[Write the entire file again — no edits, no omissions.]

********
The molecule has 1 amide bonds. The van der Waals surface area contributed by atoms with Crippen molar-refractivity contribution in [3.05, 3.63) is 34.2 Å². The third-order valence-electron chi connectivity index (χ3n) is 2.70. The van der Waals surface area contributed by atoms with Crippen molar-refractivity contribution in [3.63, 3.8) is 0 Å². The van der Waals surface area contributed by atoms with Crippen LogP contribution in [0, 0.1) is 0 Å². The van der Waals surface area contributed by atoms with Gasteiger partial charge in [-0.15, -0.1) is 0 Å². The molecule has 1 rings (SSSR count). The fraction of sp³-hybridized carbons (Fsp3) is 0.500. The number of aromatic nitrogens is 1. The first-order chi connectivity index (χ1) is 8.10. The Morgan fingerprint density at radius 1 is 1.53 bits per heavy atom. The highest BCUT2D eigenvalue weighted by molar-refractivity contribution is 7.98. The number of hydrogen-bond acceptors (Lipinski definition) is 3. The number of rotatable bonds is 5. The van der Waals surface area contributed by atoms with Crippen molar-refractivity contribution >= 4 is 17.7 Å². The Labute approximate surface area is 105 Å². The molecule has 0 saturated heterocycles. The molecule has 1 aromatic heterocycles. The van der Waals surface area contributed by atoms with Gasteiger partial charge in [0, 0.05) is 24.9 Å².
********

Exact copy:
The molecule has 1 amide bonds. The van der Waals surface area contributed by atoms with Crippen molar-refractivity contribution in [3.05, 3.63) is 34.2 Å². The third-order valence-electron chi connectivity index (χ3n) is 2.70. The van der Waals surface area contributed by atoms with Crippen molar-refractivity contribution in [3.63, 3.8) is 0 Å². The van der Waals surface area contributed by atoms with Crippen LogP contribution in [0, 0.1) is 0 Å². The van der Waals surface area contributed by atoms with Gasteiger partial charge in [-0.15, -0.1) is 0 Å². The molecule has 1 rings (SSSR count). The fraction of sp³-hybridized carbons (Fsp3) is 0.500. The number of aromatic nitrogens is 1. The first-order chi connectivity index (χ1) is 8.10. The Morgan fingerprint density at radius 1 is 1.53 bits per heavy atom. The highest BCUT2D eigenvalue weighted by molar-refractivity contribution is 7.98. The number of hydrogen-bond acceptors (Lipinski definition) is 3. The number of rotatable bonds is 5. The van der Waals surface area contributed by atoms with Crippen molar-refractivity contribution >= 4 is 17.7 Å². The Labute approximate surface area is 105 Å². The molecule has 0 saturated heterocycles. The molecule has 1 aromatic heterocycles. The van der Waals surface area contributed by atoms with Gasteiger partial charge in [0, 0.05) is 24.9 Å².